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<#m_-4923069795440476616_DAB4FAD8-2DD7-40BB-A1B8-4E2AA1F9FDF2>

Not everyone uses the libraries and many prefer only native openSCAD.
This is my personal view to incorporate some useful functions like
path_extrude etc to openSCAD without any support from any library.
On Sun, 3 Mar 2024 at 19:11, jon <jon@jonbondy.com> wrote:
> But these have been implemented many, many times before, and are available
> in libraries. Why are you reinventing the wheel? For fun?
> On 3/2/2024 10:30 PM, Sanjeev Prabhakar via Discuss wrote:
>
> I know what you are saying here, but it will make things a little complex.
>
> Once you have a generic path extrude or sweep function, the other
> modifications can be implemented.
>
> A simple path extrude function should be much easier to implement.
>
>
> On Sun, 3 Mar, 2024, 7:39 am Leonard Martin Struttmann via Discuss, <
> discuss@lists.openscad.org> wrote:
>
>> But, what if you wanted to scale and rotate the section along the path?
>> Then, instead of just a path, would you then need to specify multiple equal
>> length lists?
>>
>> sweep(section,path,angles,scalings)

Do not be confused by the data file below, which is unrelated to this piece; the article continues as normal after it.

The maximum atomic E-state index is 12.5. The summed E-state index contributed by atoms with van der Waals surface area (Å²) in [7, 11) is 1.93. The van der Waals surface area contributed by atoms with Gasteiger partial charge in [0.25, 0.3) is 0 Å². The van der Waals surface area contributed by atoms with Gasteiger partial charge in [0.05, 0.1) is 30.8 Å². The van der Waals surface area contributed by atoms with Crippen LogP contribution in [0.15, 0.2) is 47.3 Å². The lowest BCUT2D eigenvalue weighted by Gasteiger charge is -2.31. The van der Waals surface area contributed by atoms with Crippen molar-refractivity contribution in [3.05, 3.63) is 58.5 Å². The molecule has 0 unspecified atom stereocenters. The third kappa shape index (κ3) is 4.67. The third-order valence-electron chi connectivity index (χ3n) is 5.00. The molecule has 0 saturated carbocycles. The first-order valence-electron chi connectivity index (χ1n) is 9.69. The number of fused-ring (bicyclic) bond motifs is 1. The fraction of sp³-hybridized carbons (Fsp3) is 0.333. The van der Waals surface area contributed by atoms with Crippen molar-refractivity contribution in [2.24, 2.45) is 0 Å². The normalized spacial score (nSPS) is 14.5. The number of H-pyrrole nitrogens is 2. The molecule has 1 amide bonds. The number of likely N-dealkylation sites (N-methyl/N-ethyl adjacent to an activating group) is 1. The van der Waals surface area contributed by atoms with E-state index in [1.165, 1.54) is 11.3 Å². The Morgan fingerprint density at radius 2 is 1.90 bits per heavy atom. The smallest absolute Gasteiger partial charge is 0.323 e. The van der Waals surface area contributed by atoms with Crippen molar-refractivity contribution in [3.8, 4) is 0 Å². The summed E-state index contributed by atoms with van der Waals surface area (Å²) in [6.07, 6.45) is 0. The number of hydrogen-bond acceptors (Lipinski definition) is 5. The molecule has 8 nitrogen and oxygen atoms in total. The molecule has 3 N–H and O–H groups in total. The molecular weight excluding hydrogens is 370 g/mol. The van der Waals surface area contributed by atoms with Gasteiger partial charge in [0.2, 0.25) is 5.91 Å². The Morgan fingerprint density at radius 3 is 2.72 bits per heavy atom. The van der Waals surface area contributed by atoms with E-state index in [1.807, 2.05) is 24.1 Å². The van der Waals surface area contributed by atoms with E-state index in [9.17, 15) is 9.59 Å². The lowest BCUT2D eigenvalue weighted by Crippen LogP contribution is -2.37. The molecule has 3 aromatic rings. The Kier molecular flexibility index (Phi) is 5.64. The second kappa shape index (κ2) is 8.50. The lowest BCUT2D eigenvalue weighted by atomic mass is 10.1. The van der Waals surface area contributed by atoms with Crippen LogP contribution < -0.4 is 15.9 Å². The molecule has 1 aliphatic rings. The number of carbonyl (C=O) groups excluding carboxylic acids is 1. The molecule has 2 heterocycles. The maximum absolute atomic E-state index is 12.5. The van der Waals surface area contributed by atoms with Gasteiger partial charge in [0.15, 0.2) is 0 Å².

>>
>> Just a thought.
>>
>> On Sat, Mar 2, 2024 at 7:04 PM Sanjeev Prabhakar via Discuss <
>> discuss@lists.openscad.org> wrote:
>>
>>> I feel the approach for common users should be such that when a separate
>>> path and section is defined, it should draw the shape.
>>>
>>> for example:
>>> path can be an ellipse
>>> section can be a circle
>>>
>>> module should be:
>>> sweep(section, path)
>>>
>>> defining the shape as you have defined may be a little complicated for
>>> different users (at least for me).
>>>
>>>
>>> On Sun, 3 Mar 2024 at 02:20, Curt McDowell via Discuss <
>>> discuss@lists.openscad.org> wrote:
>>>
>>>> The discussion about generating a helix with linear extrude led me to
>>>> explore path sweeping. I came up with this very general module, done using
>>>> native modules and functions alone (i.e. without "cheating" by using
>>>> polyhedron and raw data points).
>>>>
>>>> // Generalized module to sweep a 2D object where the path,
>>>> // scale and angle are parameterized functions of t (0 .. 1).
>>>> // Since hull() is used, the 2D object must be simple and convex.
>>>>
>>>> module sweep(path,
>>>> scale = function(t) 1,
>>>> angle = function(t) 0,
>>>> t_start = 0.0,
>>>> t_end = 1.0,
>>>> $epsilon = 1.0e-4) {
>>>> dt = (t_end - t_start) / $fn;
>>>> module slice(t) {
>>>> p = path(t);
>>>> n = path(t + dt) - p;